Hayabusa Powered KP61 Toyota Starlet

The year is 2015, I (Corey) am turning 16 and looking for my first car. Having grown up around modified, extraordinarily fast cars, I knew I wanted something with the potential to modify in the future. After thinking for a while with some counsel from my dad, I settled on getting an early 80's Toyota Starlet. A lightweight, rear wheel drive, Japanese 80's drift icon that was perfectly suited to get an engine swap. 

I drove the car to my junior year of high school with the factory engine and a whopping 58hp stock. The car was fantastic; it has so much character and "soul" to it and I immediately knew I had picked the right car for me. Shortly after the modifications began; starting with an upgraded Weber DCNF carburetor, then a Sparco bucket seat. At this time we had become friends with Martin and so I asked Martin to help me install new coil overs and wheels to the car. 

By this time it had been decided that a Suzuki Hayabusa engine would be the perfect powerplant for the car. A Japanese, super lightweight, high revving 4 banger? What could be better for the Starlet. Early in my senior year we found the bike we were looking for, a clean 6000 mile 2008 Hayabusa. We took the engine, ECU and instrument cluster out of the bike and sold the rest. 

Now began the journey of turning my first car into a full blown Busa powered race car. The first step in that journey was to build a FIA legal roll cage. We went ahead and stripped the car all the way down to the bones and built a DOM tubing FIA legal cage in the car. With the cage finished it was time to figure out the mounting of the engine. We knew we wanted to do a four point mounting setup to the frame rails, it was just a question of how to do so.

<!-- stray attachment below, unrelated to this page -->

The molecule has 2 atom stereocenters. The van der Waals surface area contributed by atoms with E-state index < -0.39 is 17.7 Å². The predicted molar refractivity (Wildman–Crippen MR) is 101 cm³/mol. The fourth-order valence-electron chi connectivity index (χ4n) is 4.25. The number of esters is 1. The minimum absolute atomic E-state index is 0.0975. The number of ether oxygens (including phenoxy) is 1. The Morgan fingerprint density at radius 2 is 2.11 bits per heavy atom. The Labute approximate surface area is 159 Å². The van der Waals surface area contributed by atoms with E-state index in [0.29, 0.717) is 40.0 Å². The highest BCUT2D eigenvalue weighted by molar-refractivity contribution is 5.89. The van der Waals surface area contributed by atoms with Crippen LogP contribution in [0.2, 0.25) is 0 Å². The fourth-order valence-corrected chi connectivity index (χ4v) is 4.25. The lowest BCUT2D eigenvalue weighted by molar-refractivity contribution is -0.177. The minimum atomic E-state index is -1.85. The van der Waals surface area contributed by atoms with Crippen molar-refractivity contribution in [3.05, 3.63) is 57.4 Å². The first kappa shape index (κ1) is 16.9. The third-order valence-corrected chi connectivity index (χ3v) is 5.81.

We quickly ran into some issues. The steering shaft was going to contact the engine, and the oil pan was right where the subframe was. To fix these issues we custom made a CNC aluminum oil pan that fit around the subframe, allowing us to place the engine properly and then move the steering shaft accordingly. With the engine in the correct place we could now make the CNC machined aluminum engine mounts. 

With the engine mounted, Martin was able to build a one-off 321 stainless exhaust manifold for the car and Steve made the wiring and the shifter among a slew of one-off CNC parts. With these parts installed it was nearly time to start the car up.  

Shortly thereafter we started the car for the first time. The motorcycle sound mixed with the yellow shitbox hatchback was a hilarious, entertaining, and downright wonderful combination. Since then, we have driven the car north of 3000 miles on the street and loved every moment of it. 

However, all this driving was happening with OEM suspension and brakes in the car which not only vastly underperformed the engines capabilities, but were also the weak point of the car resulting in 3 broken driveshafts, brake leaks, and other issues. 

At this point we wait for the time to spend on the car to build our custom suspension setup with bigger brakes and independent rear suspension. That time will come soon... 

To Be Continued...